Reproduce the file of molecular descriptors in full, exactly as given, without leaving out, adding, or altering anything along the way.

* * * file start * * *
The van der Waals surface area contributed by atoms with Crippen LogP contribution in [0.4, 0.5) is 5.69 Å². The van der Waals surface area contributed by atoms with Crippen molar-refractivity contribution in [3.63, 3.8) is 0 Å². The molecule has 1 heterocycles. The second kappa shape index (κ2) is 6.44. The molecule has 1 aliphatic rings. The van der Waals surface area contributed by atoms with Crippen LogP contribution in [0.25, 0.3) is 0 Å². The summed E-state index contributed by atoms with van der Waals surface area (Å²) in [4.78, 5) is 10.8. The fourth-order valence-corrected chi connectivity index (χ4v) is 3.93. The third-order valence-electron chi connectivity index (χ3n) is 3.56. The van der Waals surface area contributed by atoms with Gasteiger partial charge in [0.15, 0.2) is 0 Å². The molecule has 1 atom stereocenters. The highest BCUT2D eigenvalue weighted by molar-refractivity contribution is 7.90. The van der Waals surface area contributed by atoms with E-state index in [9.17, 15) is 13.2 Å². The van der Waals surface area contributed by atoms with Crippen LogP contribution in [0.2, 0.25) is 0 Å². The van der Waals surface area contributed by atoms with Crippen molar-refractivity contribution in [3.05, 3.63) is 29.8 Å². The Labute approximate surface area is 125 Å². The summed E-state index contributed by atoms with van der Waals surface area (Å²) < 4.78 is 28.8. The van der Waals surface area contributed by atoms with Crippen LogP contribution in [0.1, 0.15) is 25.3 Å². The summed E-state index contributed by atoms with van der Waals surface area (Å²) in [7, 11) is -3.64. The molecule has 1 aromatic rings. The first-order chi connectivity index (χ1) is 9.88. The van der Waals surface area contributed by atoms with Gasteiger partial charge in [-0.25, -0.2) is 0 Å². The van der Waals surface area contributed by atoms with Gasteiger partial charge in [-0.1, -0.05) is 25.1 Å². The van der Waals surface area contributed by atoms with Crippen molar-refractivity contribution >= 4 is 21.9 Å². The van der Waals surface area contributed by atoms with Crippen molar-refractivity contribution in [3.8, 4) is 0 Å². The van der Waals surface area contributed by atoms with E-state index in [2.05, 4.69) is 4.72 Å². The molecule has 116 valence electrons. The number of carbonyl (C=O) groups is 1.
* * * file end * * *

The van der Waals surface area contributed by atoms with Crippen LogP contribution in [0.4, 0.5) is 5.69 Å². The van der Waals surface area contributed by atoms with Crippen molar-refractivity contribution in [3.63, 3.8) is 0 Å². The molecule has 1 heterocycles. The second kappa shape index (κ2) is 6.44. The molecule has 1 aliphatic rings. The van der Waals surface area contributed by atoms with Crippen LogP contribution in [0.25, 0.3) is 0 Å². The summed E-state index contributed by atoms with van der Waals surface area (Å²) in [4.78, 5) is 10.8. The fourth-order valence-corrected chi connectivity index (χ4v) is 3.93. The third-order valence-electron chi connectivity index (χ3n) is 3.56. The van der Waals surface area contributed by atoms with Gasteiger partial charge in [0.15, 0.2) is 0 Å². The molecule has 1 atom stereocenters. The highest BCUT2D eigenvalue weighted by molar-refractivity contribution is 7.90. The van der Waals surface area contributed by atoms with E-state index in [9.17, 15) is 13.2 Å². The van der Waals surface area contributed by atoms with Crippen LogP contribution in [0.2, 0.25) is 0 Å². The van der Waals surface area contributed by atoms with Crippen molar-refractivity contribution in [3.05, 3.63) is 29.8 Å². The Labute approximate surface area is 125 Å². The summed E-state index contributed by atoms with van der Waals surface area (Å²) < 4.78 is 28.8. The van der Waals surface area contributed by atoms with Crippen LogP contribution in [0.1, 0.15) is 25.3 Å². The summed E-state index contributed by atoms with van der Waals surface area (Å²) in [7, 11) is -3.64. The molecule has 1 aromatic rings. The first-order chi connectivity index (χ1) is 9.88. The van der Waals surface area contributed by atoms with Gasteiger partial charge in [-0.25, -0.2) is 0 Å². The van der Waals surface area contributed by atoms with Gasteiger partial charge in [-0.1, -0.05) is 25.1 Å². The van der Waals surface area contributed by atoms with Crippen molar-refractivity contribution >= 4 is 21.9 Å². The van der Waals surface area contributed by atoms with Crippen molar-refractivity contribution in [3.8, 4) is 0 Å². The van der Waals surface area contributed by atoms with E-state index in [2.05, 4.69) is 4.72 Å². The molecule has 116 valence electrons. The number of carbonyl (C=O) groups is 1.